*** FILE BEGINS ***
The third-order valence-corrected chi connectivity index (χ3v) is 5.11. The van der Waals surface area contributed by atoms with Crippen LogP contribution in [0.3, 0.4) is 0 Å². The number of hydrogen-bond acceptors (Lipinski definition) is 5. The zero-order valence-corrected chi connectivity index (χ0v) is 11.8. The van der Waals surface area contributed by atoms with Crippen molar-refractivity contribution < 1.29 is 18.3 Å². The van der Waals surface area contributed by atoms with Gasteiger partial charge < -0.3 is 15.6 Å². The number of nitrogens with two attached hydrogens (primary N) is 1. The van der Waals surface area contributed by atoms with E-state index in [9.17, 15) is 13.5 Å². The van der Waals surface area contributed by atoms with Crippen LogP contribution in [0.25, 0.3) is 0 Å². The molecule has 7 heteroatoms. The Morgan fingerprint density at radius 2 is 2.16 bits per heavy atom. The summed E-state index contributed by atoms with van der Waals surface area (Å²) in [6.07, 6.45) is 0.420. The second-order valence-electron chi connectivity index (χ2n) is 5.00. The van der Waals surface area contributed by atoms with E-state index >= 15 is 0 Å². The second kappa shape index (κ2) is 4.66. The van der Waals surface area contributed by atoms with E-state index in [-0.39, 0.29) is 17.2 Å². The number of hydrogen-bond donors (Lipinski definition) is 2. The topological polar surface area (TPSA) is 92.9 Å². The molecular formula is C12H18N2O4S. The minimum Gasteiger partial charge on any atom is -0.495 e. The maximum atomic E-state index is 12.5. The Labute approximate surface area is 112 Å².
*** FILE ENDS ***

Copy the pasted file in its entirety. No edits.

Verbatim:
The third-order valence-corrected chi connectivity index (χ3v) is 5.11. The van der Waals surface area contributed by atoms with Crippen LogP contribution in [0.3, 0.4) is 0 Å². The number of hydrogen-bond acceptors (Lipinski definition) is 5. The zero-order valence-corrected chi connectivity index (χ0v) is 11.8. The van der Waals surface area contributed by atoms with Crippen molar-refractivity contribution < 1.29 is 18.3 Å². The van der Waals surface area contributed by atoms with Gasteiger partial charge < -0.3 is 15.6 Å². The number of nitrogens with two attached hydrogens (primary N) is 1. The van der Waals surface area contributed by atoms with E-state index in [9.17, 15) is 13.5 Å². The van der Waals surface area contributed by atoms with Crippen LogP contribution in [0.25, 0.3) is 0 Å². The molecule has 7 heteroatoms. The Morgan fingerprint density at radius 2 is 2.16 bits per heavy atom. The summed E-state index contributed by atoms with van der Waals surface area (Å²) in [6.07, 6.45) is 0.420. The second-order valence-electron chi connectivity index (χ2n) is 5.00. The van der Waals surface area contributed by atoms with E-state index >= 15 is 0 Å². The second kappa shape index (κ2) is 4.66. The van der Waals surface area contributed by atoms with E-state index in [-0.39, 0.29) is 17.2 Å². The number of hydrogen-bond donors (Lipinski definition) is 2. The topological polar surface area (TPSA) is 92.9 Å². The molecular formula is C12H18N2O4S. The minimum Gasteiger partial charge on any atom is -0.495 e. The maximum atomic E-state index is 12.5. The Labute approximate surface area is 112 Å².